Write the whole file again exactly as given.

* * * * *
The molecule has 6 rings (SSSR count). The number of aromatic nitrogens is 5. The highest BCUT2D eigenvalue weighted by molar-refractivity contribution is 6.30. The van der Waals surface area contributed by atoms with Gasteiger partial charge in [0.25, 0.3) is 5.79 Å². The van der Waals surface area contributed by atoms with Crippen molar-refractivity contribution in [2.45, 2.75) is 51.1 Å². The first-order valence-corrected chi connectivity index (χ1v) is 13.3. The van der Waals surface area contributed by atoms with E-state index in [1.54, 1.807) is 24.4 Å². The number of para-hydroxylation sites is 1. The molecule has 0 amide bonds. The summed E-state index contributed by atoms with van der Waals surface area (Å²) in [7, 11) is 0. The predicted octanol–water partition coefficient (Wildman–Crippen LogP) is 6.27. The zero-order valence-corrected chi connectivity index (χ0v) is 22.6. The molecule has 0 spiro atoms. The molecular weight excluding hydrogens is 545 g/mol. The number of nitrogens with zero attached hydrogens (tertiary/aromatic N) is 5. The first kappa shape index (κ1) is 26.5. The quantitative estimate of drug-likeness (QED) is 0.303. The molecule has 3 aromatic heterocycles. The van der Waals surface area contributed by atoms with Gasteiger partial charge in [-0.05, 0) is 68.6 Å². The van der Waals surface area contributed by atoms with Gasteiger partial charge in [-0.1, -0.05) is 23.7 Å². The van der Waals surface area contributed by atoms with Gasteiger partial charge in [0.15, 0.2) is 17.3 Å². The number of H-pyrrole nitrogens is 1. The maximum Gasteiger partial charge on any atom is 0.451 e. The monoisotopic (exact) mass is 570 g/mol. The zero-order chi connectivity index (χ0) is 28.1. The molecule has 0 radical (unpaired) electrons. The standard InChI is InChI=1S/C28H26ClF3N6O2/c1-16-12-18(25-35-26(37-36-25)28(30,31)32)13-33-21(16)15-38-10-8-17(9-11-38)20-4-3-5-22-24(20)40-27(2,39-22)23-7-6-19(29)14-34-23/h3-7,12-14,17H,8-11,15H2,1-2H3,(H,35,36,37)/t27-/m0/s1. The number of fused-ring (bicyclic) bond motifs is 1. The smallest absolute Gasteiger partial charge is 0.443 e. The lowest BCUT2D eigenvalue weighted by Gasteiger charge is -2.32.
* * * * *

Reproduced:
The molecule has 6 rings (SSSR count). The number of aromatic nitrogens is 5. The highest BCUT2D eigenvalue weighted by molar-refractivity contribution is 6.30. The van der Waals surface area contributed by atoms with Gasteiger partial charge in [0.25, 0.3) is 5.79 Å². The van der Waals surface area contributed by atoms with Crippen molar-refractivity contribution in [2.45, 2.75) is 51.1 Å². The first-order valence-corrected chi connectivity index (χ1v) is 13.3. The van der Waals surface area contributed by atoms with E-state index in [1.54, 1.807) is 24.4 Å². The number of para-hydroxylation sites is 1. The molecule has 0 amide bonds. The summed E-state index contributed by atoms with van der Waals surface area (Å²) in [7, 11) is 0. The predicted octanol–water partition coefficient (Wildman–Crippen LogP) is 6.27. The zero-order valence-corrected chi connectivity index (χ0v) is 22.6. The molecule has 0 spiro atoms. The molecular weight excluding hydrogens is 545 g/mol. The number of nitrogens with zero attached hydrogens (tertiary/aromatic N) is 5. The first kappa shape index (κ1) is 26.5. The quantitative estimate of drug-likeness (QED) is 0.303. The molecule has 3 aromatic heterocycles. The van der Waals surface area contributed by atoms with Gasteiger partial charge in [-0.05, 0) is 68.6 Å². The van der Waals surface area contributed by atoms with Gasteiger partial charge in [-0.1, -0.05) is 23.7 Å². The van der Waals surface area contributed by atoms with Gasteiger partial charge in [0.15, 0.2) is 17.3 Å². The number of H-pyrrole nitrogens is 1. The maximum Gasteiger partial charge on any atom is 0.451 e. The monoisotopic (exact) mass is 570 g/mol. The zero-order chi connectivity index (χ0) is 28.1. The molecule has 0 radical (unpaired) electrons. The standard InChI is InChI=1S/C28H26ClF3N6O2/c1-16-12-18(25-35-26(37-36-25)28(30,31)32)13-33-21(16)15-38-10-8-17(9-11-38)20-4-3-5-22-24(20)40-27(2,39-22)23-7-6-19(29)14-34-23/h3-7,12-14,17H,8-11,15H2,1-2H3,(H,35,36,37)/t27-/m0/s1. The number of fused-ring (bicyclic) bond motifs is 1. The smallest absolute Gasteiger partial charge is 0.443 e. The lowest BCUT2D eigenvalue weighted by Gasteiger charge is -2.32.